Understanding Wills & Trusts

The process of probate takes place after the death of an individual and can go on for up to a year. No one wants their loved ones to go through this expensive and lengthy process and therefore people are looking for ways to avoid it. By creating a will or setting up a trust, conflict and hassle can be minimized for your family and friends.

You may be wondering what probate entails and why it should be avoided. It is made up of several different steps, the first of which is to prove that the will is valid. This usually is a routine matter, but it can become complicated if the will is contested by a relative or if it was not written correctly. Also, if it can be proven that undue force was exhibited on the writer of the will, the will can be invalidated. Following this is the identification and documentation of the deceased's property. This can be done with the help of an appraiser and is necessary in order to discover an accurate picture of the assets the individual left behind. Taxes, unpaid debt, and inheritances will all come out of this property.

During this probate process, conflict and confusion are not uncommon. A will that is written correctly can greatly decrease the hassle involved in probate. It is the most common way individuals let their families know their wishes whether it be funeral arrangements or who the beneficiaries should be. Although the process of creating a will is not very difficult, many people do not possess a valid will. For whatever reason, they leave their wishes unknown and their family has to guess as to what they would have wanted.

As each state is different, it is highly recommended that you consult with a probate attorney in relation to the stipulations required for your will. One widespread requirement is that the testator (writer of the will) must be in sound mind and must sign and date their will. The will must be signed in the presence of witnesses who must also sign the will. If a will is made correctly, if will remain in use until another will replaces it. Some states also have wills defining who a testator may cut out of their will. Another benefit of creating a will is the ability to leave dependent children in the guardianship of a family member or friend. It also lets the individual define how they will provide financially for the children.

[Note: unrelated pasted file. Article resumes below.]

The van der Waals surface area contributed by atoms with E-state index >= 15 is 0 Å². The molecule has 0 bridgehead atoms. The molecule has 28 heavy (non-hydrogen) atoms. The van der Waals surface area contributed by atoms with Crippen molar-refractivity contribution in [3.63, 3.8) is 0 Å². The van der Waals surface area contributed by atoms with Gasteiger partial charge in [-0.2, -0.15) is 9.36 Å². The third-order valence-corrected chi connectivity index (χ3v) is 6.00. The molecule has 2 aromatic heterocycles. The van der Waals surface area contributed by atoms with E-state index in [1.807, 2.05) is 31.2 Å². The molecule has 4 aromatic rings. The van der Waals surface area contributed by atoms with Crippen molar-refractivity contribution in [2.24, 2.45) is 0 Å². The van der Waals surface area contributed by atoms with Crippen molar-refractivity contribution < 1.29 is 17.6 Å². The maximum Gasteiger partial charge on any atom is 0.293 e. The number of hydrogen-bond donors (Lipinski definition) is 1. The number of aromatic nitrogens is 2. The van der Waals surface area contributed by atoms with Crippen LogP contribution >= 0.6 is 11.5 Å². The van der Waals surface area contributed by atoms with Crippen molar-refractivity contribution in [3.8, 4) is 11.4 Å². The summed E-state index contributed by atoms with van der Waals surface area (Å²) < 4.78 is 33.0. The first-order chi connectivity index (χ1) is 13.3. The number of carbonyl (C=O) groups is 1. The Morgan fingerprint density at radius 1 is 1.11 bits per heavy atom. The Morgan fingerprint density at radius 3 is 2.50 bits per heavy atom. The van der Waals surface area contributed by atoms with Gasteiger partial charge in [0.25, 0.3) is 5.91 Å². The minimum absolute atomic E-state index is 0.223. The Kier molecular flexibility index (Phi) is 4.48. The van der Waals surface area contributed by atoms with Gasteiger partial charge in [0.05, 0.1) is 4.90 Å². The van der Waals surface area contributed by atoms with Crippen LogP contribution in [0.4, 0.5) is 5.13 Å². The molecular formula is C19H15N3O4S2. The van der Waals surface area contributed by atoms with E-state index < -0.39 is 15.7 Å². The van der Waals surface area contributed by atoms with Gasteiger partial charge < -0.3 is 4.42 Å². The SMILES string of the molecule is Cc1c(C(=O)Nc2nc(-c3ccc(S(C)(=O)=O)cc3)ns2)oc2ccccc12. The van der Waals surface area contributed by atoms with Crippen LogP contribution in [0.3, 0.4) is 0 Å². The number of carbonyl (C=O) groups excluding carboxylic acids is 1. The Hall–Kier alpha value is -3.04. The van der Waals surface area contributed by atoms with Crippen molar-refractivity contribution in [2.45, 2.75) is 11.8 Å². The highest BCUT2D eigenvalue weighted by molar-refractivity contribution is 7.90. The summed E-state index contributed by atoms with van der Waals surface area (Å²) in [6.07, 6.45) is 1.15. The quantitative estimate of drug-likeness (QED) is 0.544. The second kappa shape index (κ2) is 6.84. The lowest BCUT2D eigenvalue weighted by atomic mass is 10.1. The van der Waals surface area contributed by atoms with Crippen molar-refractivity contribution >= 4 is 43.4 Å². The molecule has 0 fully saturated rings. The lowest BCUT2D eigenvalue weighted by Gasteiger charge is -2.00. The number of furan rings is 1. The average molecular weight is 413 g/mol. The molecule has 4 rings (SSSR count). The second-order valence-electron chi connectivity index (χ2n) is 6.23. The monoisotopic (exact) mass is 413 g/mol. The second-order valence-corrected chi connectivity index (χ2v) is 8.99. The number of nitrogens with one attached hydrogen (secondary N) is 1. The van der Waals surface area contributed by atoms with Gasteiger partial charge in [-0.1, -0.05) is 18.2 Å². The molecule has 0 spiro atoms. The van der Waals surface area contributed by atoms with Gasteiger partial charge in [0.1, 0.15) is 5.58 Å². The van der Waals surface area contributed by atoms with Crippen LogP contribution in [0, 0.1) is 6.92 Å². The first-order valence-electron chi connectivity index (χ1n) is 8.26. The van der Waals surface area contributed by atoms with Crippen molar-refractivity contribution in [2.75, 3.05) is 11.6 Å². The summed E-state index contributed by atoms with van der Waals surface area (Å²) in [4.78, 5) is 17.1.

It is important to note what happens to an estate if the owner dies intestate (without a will). The court will first pay any outstanding bills or taxes and then divide the money between relatives. Should this happen, close friends will not receive anything as the court only can recognize relatives.

A trust is an estate-planning tool that can be used instead of a will or as an addition to a will. Although it acts in some ways as a will, a trust varies greatly from a will. The grantor (property owner) transfers ownership of their property to a person or company to hold it for the beneficiary. A testamentary trust involves the transferring of property to a trust fund after the death of the grantor. A living trust, or inter vivos trust, starts while the granter is still alive, but continues until after their death. These trusts can be either revocable or irrevocable depending on the wishes of the grantor.

Wills and trusts are estate-planning tools that can make the process of probate run more smoothly for your family and friends. If done correctly, they can give you peace of mind knowing that your loved ones are taken care of. Talk to a probate attorney to get skilled and knowledgeable legal advice.